Iraqi Kurdish officials announced Monday that their counterterrorism unit arrested five Islamic State (IS) suspects who had penetrated the autonomous Kurdistan Region from war-torn Syria to carry out explosions and assassinations in the region's capital, Irbil.
The announcement included a televised confession with five suspects and a statement from Masrour Barzani, the prime minister of the Kurdistan Regional Government (KRG).
Barzani said all the suspects had come from Syria's al-Hol camp, which houses more than 60,000 refugees, internally displaced Syrians, and family members of former and current IS terrorists.
"I am deeply concerned that our intelligence points to (IS) operating from the al-Hol camp, indicating the group is still capable of crossing borders illegally," Barzani said in a statement published on KRG's website.
"I urge the global coalition and our partners to recognize the seriousness of this threat, both here and abroad, to peace and stability," he added.
U.S.-backed Syrian Democratic Forces (SDF) recently conducted a major security operation against IS cells inside al-Hol. Dozens of IS operatives were detained in the multiday campaign.
In the confession video, all five suspects said they were Iraqi nationals who had joined IS before the group's caliphate was declared defeated in 2017. Speaking with an Iraqi accent of Arabic, they explained how they made it to Irbil in a journey that spanned three countries, including Turkey and Iran.
They also said the group's new caliph, Abu Ibrahim al-Hashimi al-Quraishi, known by his nom de guerre Haji Abdullah, had personally authorized the mission to destabilize the northern region, adding that they were awaiting explosive materials and silencers to begin carrying out their missions.
Some experts warn that IS's continued ability to cross borders serves as a reminder that the region's state and non-state actors need to cooperate more closely with one another to contain the threat.
IS "emerged in Syria first before it invaded Iraq in 2014," said Bilal Wahab, an Iraq analyst at the Washington Institute for Near East Policy.
"That history could repeat itself unless the Iraqi government, the KRG, and the SDF cooperate with each other and the international coalition against IS," he told VOA.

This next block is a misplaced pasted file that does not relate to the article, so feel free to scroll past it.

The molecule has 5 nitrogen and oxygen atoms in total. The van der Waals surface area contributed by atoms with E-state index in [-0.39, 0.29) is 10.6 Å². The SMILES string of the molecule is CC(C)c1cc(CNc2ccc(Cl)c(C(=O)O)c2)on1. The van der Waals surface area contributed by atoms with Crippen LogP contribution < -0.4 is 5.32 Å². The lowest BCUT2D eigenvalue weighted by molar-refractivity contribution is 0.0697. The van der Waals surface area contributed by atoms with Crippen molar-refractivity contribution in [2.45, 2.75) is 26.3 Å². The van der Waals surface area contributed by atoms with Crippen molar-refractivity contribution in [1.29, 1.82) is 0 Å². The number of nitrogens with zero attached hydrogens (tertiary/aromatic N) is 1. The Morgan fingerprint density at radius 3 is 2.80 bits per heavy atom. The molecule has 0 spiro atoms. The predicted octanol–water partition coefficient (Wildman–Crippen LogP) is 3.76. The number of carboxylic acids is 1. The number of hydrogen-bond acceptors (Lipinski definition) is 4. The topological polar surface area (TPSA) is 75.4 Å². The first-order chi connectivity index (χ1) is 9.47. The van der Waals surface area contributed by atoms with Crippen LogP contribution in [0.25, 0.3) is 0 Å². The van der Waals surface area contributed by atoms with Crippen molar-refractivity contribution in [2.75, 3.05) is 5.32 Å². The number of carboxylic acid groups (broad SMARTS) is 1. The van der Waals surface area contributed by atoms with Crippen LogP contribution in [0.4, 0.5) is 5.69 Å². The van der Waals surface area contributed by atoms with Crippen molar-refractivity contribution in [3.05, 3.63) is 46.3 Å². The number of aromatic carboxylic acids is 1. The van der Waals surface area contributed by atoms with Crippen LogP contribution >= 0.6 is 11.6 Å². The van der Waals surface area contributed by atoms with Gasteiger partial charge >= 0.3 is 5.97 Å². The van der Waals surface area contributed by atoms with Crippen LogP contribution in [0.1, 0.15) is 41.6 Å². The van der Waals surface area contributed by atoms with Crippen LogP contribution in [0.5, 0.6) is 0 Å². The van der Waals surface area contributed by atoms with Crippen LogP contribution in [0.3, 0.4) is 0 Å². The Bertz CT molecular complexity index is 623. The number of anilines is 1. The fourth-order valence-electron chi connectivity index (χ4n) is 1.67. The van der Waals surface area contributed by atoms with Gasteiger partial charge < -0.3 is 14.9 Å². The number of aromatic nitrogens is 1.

Observers say the KRG does not enjoy optimal political relations with either the federal government in Baghdad or SDF, leading to poor counterterrorism cooperation among them.
Last month, the KRG and Baghdad reached a breakthrough in their financial disputes, allowing the Parliament to pass the budget law for the 2021 fiscal year.
Long-standing issues, however, remain between the two governments over the so-called disputed territories in the north, where experts say IS has found a foothold in recent years.
Terror attacks have been rare in the Kurdistan Region, which has enjoyed relative peace since the 2003 U.S.-led invasion of Iraq. The oil-rich enclave has turned into an investment hub for American and European businessmen in recent years.
In February, Kurdish and U.S. officials accused an Iran-backed militia of involvement in a bloody rocket attack, targeting a U.S. military base in Irbil. The attack left an unidentified civilian contractor dead and several Americans injured. One of several rockets hit a residential compound, wounding at least two local civilians.
The incident prompted U.S. President Joe Biden to authorize his administration's first airstrikes against Iranian proxy groups, targeting bases used by Kait'ib Hezbollah and Kait'ib Sayyid al-Shuhada.
"This proportionate military response was conducted together with diplomatic measures, including consultation with coalition partners," Pentagon press secretary John Kirby said following the U.S. attack in Syria.
"The operation sends an unambiguous message: President Biden will act to protect American and coalition personnel," Kirby added.